one of the pitfalls of being a compulsive packrat is the inability to discard textbooks at the appropriate time. the end of the school year comes and instead of selling back the textbooks of courses past for <10% of their original price, said packrat decides that he or she may find them useful at some later date and thus packs them up along with his or her other belongings.

this makes a certain amount of sense, being that it's cheaper to buy the same book only once, rather than buy it, sell it back for a few dollars, and then spend another $60 - $120 on it later. in theory, it's very logical. however, let's be honest - most of such textbooks will never again see the light of day. there's a possible exception when discussing computer programming books, as these are reference materials in the purest sense. but even these will be obsolete soon enough to make it perhaps more worthwhile to simply give in and buy a newer reference.

and there may also be an excuse for keeping things like the norton anthology of english literature or philosophy textbooks comprised only of essays and no superfluous textbook-y crap to detract from them.

but there is no reason why sane persons not employed in these fields need volumes on truckdriving or physical health or psychological health or paralegalism or building small electronics. sane persons do not need a third of a set of cheap encyclopedias from the 1930's. sane persons do not need a copy of every evaluation text ever sent to any professor at their college. sane persons resignedly drag their textbooks to the bookstore, get their $13 and look forward to their summers with far fewer heavy boxes to lug around.

In a similar vein, I found it momumentally difficult to throw away the two cardboard boxes that contained all of my lecture notes, papers and exams from college. I had dragged them along for a couple of years after I graduated; sometimes thinking that, yes, these will be valuable reference material when I go back to grad school (which I never did anyhow.) Of course I now realize that that was highly specious reasoning since my lecture notes weren't very helpful as references even when I was in class.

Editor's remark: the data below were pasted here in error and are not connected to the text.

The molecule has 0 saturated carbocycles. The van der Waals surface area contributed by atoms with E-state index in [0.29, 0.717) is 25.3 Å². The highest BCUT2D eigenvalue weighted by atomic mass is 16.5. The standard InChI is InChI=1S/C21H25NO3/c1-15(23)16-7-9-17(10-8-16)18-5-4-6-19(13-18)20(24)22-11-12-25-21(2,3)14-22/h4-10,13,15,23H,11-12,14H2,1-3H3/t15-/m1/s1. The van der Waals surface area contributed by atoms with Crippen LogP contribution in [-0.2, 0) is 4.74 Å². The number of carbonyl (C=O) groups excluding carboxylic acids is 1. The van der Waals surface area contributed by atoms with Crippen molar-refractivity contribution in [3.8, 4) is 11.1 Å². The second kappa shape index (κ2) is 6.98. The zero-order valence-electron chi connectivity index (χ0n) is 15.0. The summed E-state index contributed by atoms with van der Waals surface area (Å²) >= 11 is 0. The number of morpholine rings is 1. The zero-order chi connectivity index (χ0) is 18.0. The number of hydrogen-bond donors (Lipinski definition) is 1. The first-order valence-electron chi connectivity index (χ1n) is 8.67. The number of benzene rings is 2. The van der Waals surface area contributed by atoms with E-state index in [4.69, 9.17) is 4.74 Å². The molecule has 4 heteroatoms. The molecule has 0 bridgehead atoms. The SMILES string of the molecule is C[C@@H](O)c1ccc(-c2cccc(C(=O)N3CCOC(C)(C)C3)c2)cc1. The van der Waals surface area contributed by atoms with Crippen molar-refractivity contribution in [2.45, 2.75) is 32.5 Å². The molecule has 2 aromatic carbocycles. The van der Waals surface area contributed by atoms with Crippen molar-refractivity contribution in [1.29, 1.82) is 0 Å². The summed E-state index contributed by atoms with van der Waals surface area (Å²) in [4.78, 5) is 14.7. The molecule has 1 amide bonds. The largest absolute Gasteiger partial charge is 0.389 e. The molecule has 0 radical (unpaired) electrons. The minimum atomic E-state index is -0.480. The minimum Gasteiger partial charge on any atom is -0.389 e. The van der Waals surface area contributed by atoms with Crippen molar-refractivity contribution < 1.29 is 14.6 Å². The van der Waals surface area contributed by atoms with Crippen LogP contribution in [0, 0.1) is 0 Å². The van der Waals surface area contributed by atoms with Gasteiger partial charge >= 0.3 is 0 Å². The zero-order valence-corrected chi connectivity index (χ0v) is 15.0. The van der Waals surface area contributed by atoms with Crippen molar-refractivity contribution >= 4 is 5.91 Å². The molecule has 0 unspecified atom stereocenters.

Finally, one drunken night I decided that my boxes of lecture notes were no longer a useful reminder of my academic achievment and more of an albatross around my neck. After all, my job at the time (opto-electronics) had almost nothing to do with my college major (straight physics). So I dragged those two boxes down the stairs one last time and put them on the curb to be picked up by the recycling guys. Honestly, the next morning I had to stay inside until my notes had been picked up because I felt an incredible urge to run outside and save them. But I was able to resist and now I'm glad I did because I feel that much freer.

And if I ever need a reminder of my college successes, I still have my diploma. Somewhere.

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